Significantly increased FPA temperatures for both Mid Wave and Long Wave IR detectors, i.e. HOT detectors, which have been developed in recent years are now leaving the development phase and are entering real application. HOT detectors allowing to push size weight and power (SWaP) of Integrated Detectors Cooler Assemblies (IDCA's) to a new level. Key component mainly driving achievable weight, volume and power consumption is the cryocooler. AIM cryocooler developments are focused on compact, lightweight linear cryocoolers driven by compact and high efficient digital cooler drive electronics (DCE) to also achieve highest MTTF targets. This technology is using moving magnet driving mechanisms and dual or single piston compressors. Whereas SX030 which was presented at SPIE in 2012 consuming less 3 WDC to operate a typical IDCA at 140K, next smaller cooler SX020 is designed to provide sufficient cooling power at detector temperature above 160K. The cooler weight of less than 200g and a total compressor length of 60mm makes it an ideal solution for all applications with limited weight and power budget, like in handheld applications. For operating a typical 640x512, 15μm MW IR detector the power consumption will be less than 1.5WDC. MTTF for the cooler will be in excess of 30,000h and thus achieving low maintenance cost also in 24/7 applications. The SX020 compressor is based on a single piston design with integrated passive balancer in a new design achieves very low exported vibration in the order of 100mN in the compressor axis. AIM is using a modular approach, allowing the chose between 5 different compressor types for one common Stirling expander. The 6mm expander with a total length of 74mm is now available in a new design that fits into standard dewar bores originally designed for rotary coolers. Also available is a 9mm coldfinger in both versions. In development is an ultra-short expander with around 35mm total length to achieve highest compactness. Technical solutions and key performance data for AIM's HOT cryocoolers will be presented. © 2014 SPIE. Source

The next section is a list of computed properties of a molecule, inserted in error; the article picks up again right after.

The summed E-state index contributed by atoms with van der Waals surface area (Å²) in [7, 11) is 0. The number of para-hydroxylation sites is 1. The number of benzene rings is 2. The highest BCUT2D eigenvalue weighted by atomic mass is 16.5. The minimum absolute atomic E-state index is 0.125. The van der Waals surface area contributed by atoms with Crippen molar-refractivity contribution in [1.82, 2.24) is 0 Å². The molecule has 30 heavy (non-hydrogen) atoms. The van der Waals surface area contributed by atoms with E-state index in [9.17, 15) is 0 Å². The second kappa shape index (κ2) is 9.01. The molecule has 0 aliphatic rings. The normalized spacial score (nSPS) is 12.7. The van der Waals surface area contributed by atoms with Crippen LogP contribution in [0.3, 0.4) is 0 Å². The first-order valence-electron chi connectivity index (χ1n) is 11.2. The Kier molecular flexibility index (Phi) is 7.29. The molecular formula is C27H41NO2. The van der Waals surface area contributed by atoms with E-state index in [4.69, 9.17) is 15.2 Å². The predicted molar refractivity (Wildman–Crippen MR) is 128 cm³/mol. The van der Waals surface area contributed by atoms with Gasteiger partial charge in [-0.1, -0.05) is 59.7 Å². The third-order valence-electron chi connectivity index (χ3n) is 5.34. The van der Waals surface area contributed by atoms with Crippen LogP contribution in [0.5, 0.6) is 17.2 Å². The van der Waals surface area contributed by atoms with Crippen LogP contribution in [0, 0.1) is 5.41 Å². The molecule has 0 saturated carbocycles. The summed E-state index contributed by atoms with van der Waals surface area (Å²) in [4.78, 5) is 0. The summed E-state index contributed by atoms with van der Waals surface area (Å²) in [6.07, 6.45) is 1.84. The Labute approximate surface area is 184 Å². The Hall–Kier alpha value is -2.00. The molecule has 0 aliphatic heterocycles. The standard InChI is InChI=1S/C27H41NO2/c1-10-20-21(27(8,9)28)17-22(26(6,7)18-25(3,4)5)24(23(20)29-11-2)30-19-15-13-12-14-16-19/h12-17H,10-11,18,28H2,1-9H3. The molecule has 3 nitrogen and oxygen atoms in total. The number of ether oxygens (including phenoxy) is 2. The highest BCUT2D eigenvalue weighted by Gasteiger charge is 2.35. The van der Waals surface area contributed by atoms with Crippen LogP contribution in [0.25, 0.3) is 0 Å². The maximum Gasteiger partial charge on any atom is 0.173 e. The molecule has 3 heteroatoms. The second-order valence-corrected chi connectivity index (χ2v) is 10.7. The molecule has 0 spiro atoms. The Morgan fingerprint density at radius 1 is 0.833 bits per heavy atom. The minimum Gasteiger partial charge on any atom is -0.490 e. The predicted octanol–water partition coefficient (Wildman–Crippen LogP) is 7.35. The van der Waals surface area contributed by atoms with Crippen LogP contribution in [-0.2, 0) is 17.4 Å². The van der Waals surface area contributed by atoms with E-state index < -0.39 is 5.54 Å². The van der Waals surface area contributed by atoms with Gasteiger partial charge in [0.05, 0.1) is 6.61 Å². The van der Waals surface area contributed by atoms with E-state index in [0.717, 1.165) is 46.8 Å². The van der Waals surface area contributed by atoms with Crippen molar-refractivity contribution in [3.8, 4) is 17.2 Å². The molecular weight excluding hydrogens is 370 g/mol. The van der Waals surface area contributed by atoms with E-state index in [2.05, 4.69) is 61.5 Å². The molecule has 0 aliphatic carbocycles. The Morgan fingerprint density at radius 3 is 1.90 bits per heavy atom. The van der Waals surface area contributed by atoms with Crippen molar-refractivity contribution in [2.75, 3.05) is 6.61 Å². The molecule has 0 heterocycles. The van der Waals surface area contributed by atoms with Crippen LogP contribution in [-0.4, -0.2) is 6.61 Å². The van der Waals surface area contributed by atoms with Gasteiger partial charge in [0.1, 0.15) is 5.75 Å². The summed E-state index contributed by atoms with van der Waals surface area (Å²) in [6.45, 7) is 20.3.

Proceedings of SPIE - The International Society for Optical Engineering | Year: 2011

State of the art high performance cooled IR systems need to have more than just excellent E/O performance. Minimum size weight and power (SWaP) are the design goals to meet our forces' mission requirements. Key enabler for minimum SWaP of IR imagers is the operation temperature of the focal plane array (FPA) employed. State of the art MCT [1] or InAsSb nBn [2] technology has the potential to rise the FPA temperature from 77 K to 130-150 K (high operation temperature HOT) depending on the specific cut-off wavelength. Using a HOT FPA will significantly lower SWaP and keep those parameters finally dominated by the employed cryocooler. Therefore compact high performance cryocoolers are mandatory. For highest MTTF life AIM developed its Flexure Bearing Moving Magnet product family "SF". Such coolers achieve more than 20000 h MTTF with Stirling type expander and more than 5 years MTTF life with Pulse Tube coldfinger (like for Space applications). To keep the high lifetime potential but to significantly improve SWaP AIM is developing its "SX" type cooler family. The new SX040 cooler incorporates a highly efficient dual piston Moving Magnet driving mechanism resulting in very compact compressor of less than 100mm length. The cooler's high lifetime is also achieved by placing the coils outside the helium vessel as usual for moving magnet motors. The mating 1/4" expander is extremely compact with less than 63 mm length. This allows a total dewar length from optical window to expander warm end of less than 100 mm even for large cold shields. The cooler is optimized for HOT detectors with operating temperatures exceeding 95 K. While this kind of cooler is the perfect match for many applications, handheld sights or targeting devices for the dismounted soldier are even more challenging with respect to SWaP. AIM therefore started to develop an even smaller cooler type with single piston and balancer. This paper gives an overview on the development of this new compact cryocooler. Technical details and performance data will be shown. © 2011 SPIE. Source